The gut microbiota is involved in the maintenance of humans' health and its alterations have been associated to several intestinal and extra intestinal disorders. For this reason, there is increasing interest on gut microbiota modulation as both a preventive strategy or as a therapeutic option in different gastrointestinal, hepatic and systemic diseases. Many studies have tried to find out the impact of diet, prebiotic, probiotic and antibiotics on gut microbiota composition and function, obtaining very heterogeneous and sometimes conflicting results, especially as regards the effect on clinical outcomes. However, these preliminary data represent a promising premise for further studies that will provide a more comprehensive knowledge about the role of gut microbiota as a therapeutic target.
Prebiotic inulin-type fructans induce specific changes in the human gut microbiota (Vandeputte et al., 2017)
Contrary to the long-standing prerequisite of inducing selective (ie, bifidogenic) effects, recent findings suggest that prebiotic interventions lead to ecosystem-wide microbiota shifts. Yet, a comprehensive characterisation of this process is still lacking. Here, we apply 16S rDNA microbiota profiling and matching (gas chromatography mass spectrometry) metabolomics to assess the consequences of inulin fermentation both on the composition of the colon bacterial ecosystem and faecal metabolites profiles.
Faecal samples collected during a double-blind, randomised, cross-over intervention study set up to assess the effect of inulin consumption on stool frequency in healthy adults with mild constipation were analysed. Faecal microbiota composition and metabolite profiles were linked to the study's clinical outcome as well as to quality-of-life measurements recorded.
While faecal metabolite profiles were not significantly altered by inulin consumption, our analyses did detect a modest effect on global microbiota composition and specific inulin-induced changes in relative abundances of Anaerostipes, Bilophila and Bifidobacterium were identified. The observed decrease in Bilophila abundances following inulin consumption was associated with both softer stools and a favourable change in constipation-specific quality-of-life measures.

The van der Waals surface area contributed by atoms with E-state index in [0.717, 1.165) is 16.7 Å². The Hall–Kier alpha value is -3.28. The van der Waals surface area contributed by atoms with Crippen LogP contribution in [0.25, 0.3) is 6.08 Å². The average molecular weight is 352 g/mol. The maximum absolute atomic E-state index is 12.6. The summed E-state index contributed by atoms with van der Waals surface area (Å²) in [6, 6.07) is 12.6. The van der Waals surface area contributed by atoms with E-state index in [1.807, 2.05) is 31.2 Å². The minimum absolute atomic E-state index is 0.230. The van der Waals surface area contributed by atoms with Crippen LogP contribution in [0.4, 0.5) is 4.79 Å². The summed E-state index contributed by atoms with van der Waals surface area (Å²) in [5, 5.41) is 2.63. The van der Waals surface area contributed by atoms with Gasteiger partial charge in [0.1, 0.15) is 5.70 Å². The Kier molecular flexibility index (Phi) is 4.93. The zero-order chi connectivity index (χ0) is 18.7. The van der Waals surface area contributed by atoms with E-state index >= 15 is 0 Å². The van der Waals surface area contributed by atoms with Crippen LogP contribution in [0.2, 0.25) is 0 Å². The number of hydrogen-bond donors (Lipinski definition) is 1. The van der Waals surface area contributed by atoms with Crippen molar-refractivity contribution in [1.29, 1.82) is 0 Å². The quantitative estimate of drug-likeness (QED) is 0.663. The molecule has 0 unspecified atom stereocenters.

Ecosystem-wide analysis of the effect of a dietary intervention with prebiotic inulin-type fructans on the colon microbiota revealed that this effect is specifically associated with three genera, one of which (Bilophila) representing a promising novel target for mechanistic research.
Gut microbiota modulation and anti-inflammatory properties of dietary polyphenols in IBD: new and consolidated perspectives (Santino et al., 2017)
Polyphenols represent a great variety of compounds occurring in fruits, vegetables and plant-derived products. Dietary polyphenols have been found displaying several biological properties, such as anti-inflammatory, antioxidant and anti-aging activities, cardiovascular and neuro-protection, and reduction of the risk of intestinal diseases. The bio-efficacy of polyphenols is tightly linked to their bioavailability, to structural complexity and composition of food matrix in which they are present. Since most of the polyphenols are naturally stored in food matrices as glycosylated and/or variously decorated forms, they need an intestinal bio-conversion in more absorbable forms. Recent findings are highlighting the polyphenols-gut microbiota interplay in the health benefits linked to these compounds. Furthermore, the prebiotic-like activities of polyphenols on microbiota and their potential use in preventive/therapeutic strategies for gastrointestinal disorders are recently emerging.
In this review, we will focus on the dietary flavonols, anthocyanins and stilbenes, as widely occurring polyphenols in human diet, their metabolism mediated by gut microbiota and their protective effects on inflammatory bowel diseases (IBDs).
The human gut microbiome as source of innovation for health: Which physiological and therapeutic outcomes could we expect? (Dore' et al., 2017)